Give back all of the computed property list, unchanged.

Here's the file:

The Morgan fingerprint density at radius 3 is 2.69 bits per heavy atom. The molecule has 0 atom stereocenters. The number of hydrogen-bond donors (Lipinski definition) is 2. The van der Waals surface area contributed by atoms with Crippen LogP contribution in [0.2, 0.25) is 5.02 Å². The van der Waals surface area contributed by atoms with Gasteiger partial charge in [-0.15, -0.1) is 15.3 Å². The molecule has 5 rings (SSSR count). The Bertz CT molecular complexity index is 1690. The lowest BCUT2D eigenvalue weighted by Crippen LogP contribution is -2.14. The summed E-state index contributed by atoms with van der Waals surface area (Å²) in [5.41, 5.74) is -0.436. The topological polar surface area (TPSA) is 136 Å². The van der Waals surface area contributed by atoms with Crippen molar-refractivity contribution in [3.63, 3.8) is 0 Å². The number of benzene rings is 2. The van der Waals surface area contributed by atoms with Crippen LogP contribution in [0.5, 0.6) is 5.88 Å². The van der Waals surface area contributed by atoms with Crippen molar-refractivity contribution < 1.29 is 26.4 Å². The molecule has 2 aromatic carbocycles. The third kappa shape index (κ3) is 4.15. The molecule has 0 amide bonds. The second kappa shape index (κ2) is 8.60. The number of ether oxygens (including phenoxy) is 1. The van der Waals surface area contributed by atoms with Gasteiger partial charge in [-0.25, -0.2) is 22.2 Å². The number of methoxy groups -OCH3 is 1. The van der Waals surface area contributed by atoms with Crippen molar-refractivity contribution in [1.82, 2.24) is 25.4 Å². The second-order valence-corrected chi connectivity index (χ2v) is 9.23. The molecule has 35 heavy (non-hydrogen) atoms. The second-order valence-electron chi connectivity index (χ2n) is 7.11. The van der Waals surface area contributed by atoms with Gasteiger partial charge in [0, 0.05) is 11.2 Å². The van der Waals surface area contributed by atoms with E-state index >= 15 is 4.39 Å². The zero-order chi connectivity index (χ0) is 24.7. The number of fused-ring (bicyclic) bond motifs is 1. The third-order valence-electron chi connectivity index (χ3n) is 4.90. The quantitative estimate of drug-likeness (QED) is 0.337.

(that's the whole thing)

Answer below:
The Morgan fingerprint density at radius 3 is 2.69 bits per heavy atom. The molecule has 0 atom stereocenters. The number of hydrogen-bond donors (Lipinski definition) is 2. The van der Waals surface area contributed by atoms with Crippen LogP contribution in [0.2, 0.25) is 5.02 Å². The van der Waals surface area contributed by atoms with Gasteiger partial charge in [-0.15, -0.1) is 15.3 Å². The molecule has 5 rings (SSSR count). The Bertz CT molecular complexity index is 1690. The lowest BCUT2D eigenvalue weighted by Crippen LogP contribution is -2.14. The summed E-state index contributed by atoms with van der Waals surface area (Å²) in [5.41, 5.74) is -0.436. The topological polar surface area (TPSA) is 136 Å². The van der Waals surface area contributed by atoms with Crippen molar-refractivity contribution in [3.63, 3.8) is 0 Å². The number of benzene rings is 2. The van der Waals surface area contributed by atoms with Crippen LogP contribution in [0.5, 0.6) is 5.88 Å². The van der Waals surface area contributed by atoms with Crippen molar-refractivity contribution < 1.29 is 26.4 Å². The molecule has 2 aromatic carbocycles. The third kappa shape index (κ3) is 4.15. The molecule has 0 amide bonds. The second kappa shape index (κ2) is 8.60. The number of ether oxygens (including phenoxy) is 1. The van der Waals surface area contributed by atoms with Gasteiger partial charge in [-0.25, -0.2) is 22.2 Å². The number of methoxy groups -OCH3 is 1. The van der Waals surface area contributed by atoms with Crippen molar-refractivity contribution in [1.82, 2.24) is 25.4 Å². The second-order valence-corrected chi connectivity index (χ2v) is 9.23. The molecule has 35 heavy (non-hydrogen) atoms. The second-order valence-electron chi connectivity index (χ2n) is 7.11. The van der Waals surface area contributed by atoms with Gasteiger partial charge in [0, 0.05) is 11.2 Å². The van der Waals surface area contributed by atoms with E-state index >= 15 is 4.39 Å². The zero-order chi connectivity index (χ0) is 24.7. The number of fused-ring (bicyclic) bond motifs is 1. The third-order valence-electron chi connectivity index (χ3n) is 4.90. The quantitative estimate of drug-likeness (QED) is 0.337.